From live updates on the news networks to nightly re-enactments on the cable channel E!, stories about the Michael Jackson trial have been as difficult to avoid this season as Law and Order spinoffs. But this week, reports about a court ruling in the trial appeared on the front pages of major American newspapers, causing heated debates in newsrooms nationwide about whether a news organization's primary responsibility is to inform its audience about the issues of the day or to entertain them.
Yesterday, the ruling, which allows testimony that Jackson may have previously molested other children, was played on the front page of The New York Times, The Washington Post, San Francisco Chronicle and Los Angeles Times (which is owned by the Tribune Co., which also owns The Sun).
Broadcast outlets also are devoting major resources to the story. For instance, a report on the Jackson case was the third story Monday night on the CBS Evening News. First came the earthquake. Second was a story noting that Los Angeles has a similar geography to the quake area. The judge's ruling in the King of Pop's trial came third, according to Jennifer Siebens, Los Angeles bureau chief for CBS News.
On cable, Court TV offers updates on the Jackson trial every half-hour. Earlier this month, MSNBC displayed a ticking clock - as Jackson raced to comply with a judge's order to appear in court. Cable Channel E! has responded to the ban on cameras in the courtroom with re-enactments featuring a Jackson impersonator. The daily half-hour show includes legal experts discussing the case.
The story was positioned less prominently in The Sun, The Boston Globe and USA Today. And National Public Radio has included snippets only in its newscast and not as part of its magazine-style programs.
"We've had lots of discussions about how to treat the story," said Leo Wolinsky, deputy managing editor of the Los Angeles Times. "It's a tough one. Page One tells people what kind of newspaper you are - a serious paper or a tabloid. Serious papers want to do stories that people are interested in and that they want to read, but they also don't want to send the wrong signal."
Many newspaper executives think their front pages should be reserved for articles that highlight a larger social problem or that potentially affect many people.
"Celebrity news appeals to the lowest common denominator," said Steve Proctor, deputy managing editor for news of the San Francisco Chronicle. He estimates that a story or photograph on the Jackson trial has appeared on its front page three times since the singer was arrested on the current charges.
"It smacks of tawdriness," said Proctor, who previously was The Sun's deputy managing editor for features and sports. "It seems trivial and inconsequential. Editors want their paper to have a more elevated conversation with readers, at least in the news sections."
The Sun has published many stories pertaining to the accusations since Jackson was charged in December 2003, but just two photographs have made it on the front page.
"We're not convinced this is the trial of the century," said Robert Blau, The Sun's managing editor.
"It's taken up a lot of air time and has been widely discussed, so we can't ignore it. What we try to do is balance the circus atmosphere inside and outside the courtroom with reporting on newsworthy events.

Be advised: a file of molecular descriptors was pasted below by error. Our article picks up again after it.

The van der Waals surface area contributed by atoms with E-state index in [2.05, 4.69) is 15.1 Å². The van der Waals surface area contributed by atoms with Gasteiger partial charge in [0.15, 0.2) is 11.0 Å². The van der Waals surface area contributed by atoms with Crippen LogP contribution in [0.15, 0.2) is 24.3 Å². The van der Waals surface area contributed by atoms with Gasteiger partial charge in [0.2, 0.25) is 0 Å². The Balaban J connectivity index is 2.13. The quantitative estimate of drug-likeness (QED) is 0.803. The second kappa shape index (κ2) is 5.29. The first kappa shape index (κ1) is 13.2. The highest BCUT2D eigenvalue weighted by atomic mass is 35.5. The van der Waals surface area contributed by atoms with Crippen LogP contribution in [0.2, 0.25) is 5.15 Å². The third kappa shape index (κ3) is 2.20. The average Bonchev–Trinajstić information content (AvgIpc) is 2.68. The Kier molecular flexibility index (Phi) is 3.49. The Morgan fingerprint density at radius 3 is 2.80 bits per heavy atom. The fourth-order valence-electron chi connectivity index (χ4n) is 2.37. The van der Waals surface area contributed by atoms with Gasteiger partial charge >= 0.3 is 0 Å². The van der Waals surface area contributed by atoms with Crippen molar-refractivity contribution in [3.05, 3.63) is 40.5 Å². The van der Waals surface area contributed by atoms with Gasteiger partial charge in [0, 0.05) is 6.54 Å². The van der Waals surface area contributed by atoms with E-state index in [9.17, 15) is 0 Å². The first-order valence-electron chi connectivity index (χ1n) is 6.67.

"There's more drama and import in a local witness intimidation case than there has been in a celebrity trial filled with speculation about whether or not Jay Leno will testify."
However, when a verdict is handed down, Blau said he "can't imagine" that the story won't be featured prominently on the front page.
Cable outlets, which have an insatiable appetite for news to fill their round-the-clock broadcasts, have embraced the Jackson trial more warmly.
"That's the one thing we have at cable news - plenty of time to cover a lot of stories," said Mark Effron, MSNBC's vice president for daytime news.
"But it's not Michael Jackson all the time."
Jonathan Klein, president of the U.S. division of Cable News Network, described his network's coverage of the case as relatively sober. "Typically, when you look at measurable audience response to stories like this, the hardcore audience tends to tire quickly of just about any ongoing story," he said.
Not surprisingly, the cable channel devoting the most time to Jackson coverage is Court TV. Its viewership this month (which has been dominated by Jackson coverage) has increased 150 percent over the same period last year, a spokesman said.
Roy Peter Clark, a senior scholar at the Poynter Institute, a think-tank for journalists, said that the appetite for celebrity coverage dates back about 100 years - when architect Stanford White was murdered in what then was called "the trial of the century."
Newspapers in the 1920s and 1930s also were filled with accounts of the Lindbergh baby kidnapping case, and the rape trial of comedian Fatty Arbuckle, widely considered the first Hollywood celebrity trial.
"This issue goes back to the end of the 19th century, with the creation of the penny press and popular journalism," Clark said.
"We think the human interest story always existed, but it didn't. It was created in a highly competitive newspaper environment to satisfy the interests of a new generation of readers, including women and immigrants. It was widely condemned by people who thought that that violated the media's public interest role."
It is the responsibility of journalists, he added, to know the difference between significant and titillating events. "Journalists have a responsibility to make the important interesting rather than to just continually try to make us believe the interesting is important."